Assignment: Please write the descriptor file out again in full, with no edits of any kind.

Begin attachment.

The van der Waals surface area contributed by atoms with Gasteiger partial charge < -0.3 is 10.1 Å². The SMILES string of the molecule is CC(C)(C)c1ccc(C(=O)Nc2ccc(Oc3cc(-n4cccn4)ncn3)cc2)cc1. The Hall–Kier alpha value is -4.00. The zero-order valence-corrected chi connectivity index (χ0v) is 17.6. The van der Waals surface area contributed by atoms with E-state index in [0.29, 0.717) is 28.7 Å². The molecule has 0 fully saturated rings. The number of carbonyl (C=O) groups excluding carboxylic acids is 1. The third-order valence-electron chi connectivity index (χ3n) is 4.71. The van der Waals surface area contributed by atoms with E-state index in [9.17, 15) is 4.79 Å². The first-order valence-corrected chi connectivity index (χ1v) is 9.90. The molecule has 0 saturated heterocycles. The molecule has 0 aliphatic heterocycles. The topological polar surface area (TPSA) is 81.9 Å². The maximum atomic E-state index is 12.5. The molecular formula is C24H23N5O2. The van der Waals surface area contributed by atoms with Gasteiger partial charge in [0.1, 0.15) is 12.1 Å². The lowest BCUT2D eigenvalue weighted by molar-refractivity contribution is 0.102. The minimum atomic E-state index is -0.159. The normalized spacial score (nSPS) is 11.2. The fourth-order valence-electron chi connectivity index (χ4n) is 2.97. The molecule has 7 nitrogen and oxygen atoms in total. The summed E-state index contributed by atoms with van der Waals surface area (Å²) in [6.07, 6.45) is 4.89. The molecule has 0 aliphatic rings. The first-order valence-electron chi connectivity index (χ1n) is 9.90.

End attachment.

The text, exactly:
The van der Waals surface area contributed by atoms with Gasteiger partial charge < -0.3 is 10.1 Å². The SMILES string of the molecule is CC(C)(C)c1ccc(C(=O)Nc2ccc(Oc3cc(-n4cccn4)ncn3)cc2)cc1. The Hall–Kier alpha value is -4.00. The zero-order valence-corrected chi connectivity index (χ0v) is 17.6. The van der Waals surface area contributed by atoms with E-state index in [0.29, 0.717) is 28.7 Å². The molecule has 0 fully saturated rings. The number of carbonyl (C=O) groups excluding carboxylic acids is 1. The third-order valence-electron chi connectivity index (χ3n) is 4.71. The van der Waals surface area contributed by atoms with E-state index in [9.17, 15) is 4.79 Å². The first-order valence-corrected chi connectivity index (χ1v) is 9.90. The molecule has 0 saturated heterocycles. The molecule has 0 aliphatic heterocycles. The topological polar surface area (TPSA) is 81.9 Å². The maximum atomic E-state index is 12.5. The molecular formula is C24H23N5O2. The van der Waals surface area contributed by atoms with Gasteiger partial charge in [0.1, 0.15) is 12.1 Å². The lowest BCUT2D eigenvalue weighted by molar-refractivity contribution is 0.102. The minimum atomic E-state index is -0.159. The normalized spacial score (nSPS) is 11.2. The fourth-order valence-electron chi connectivity index (χ4n) is 2.97. The molecule has 7 nitrogen and oxygen atoms in total. The summed E-state index contributed by atoms with van der Waals surface area (Å²) in [6.07, 6.45) is 4.89. The molecule has 0 aliphatic rings. The first-order valence-electron chi connectivity index (χ1n) is 9.90.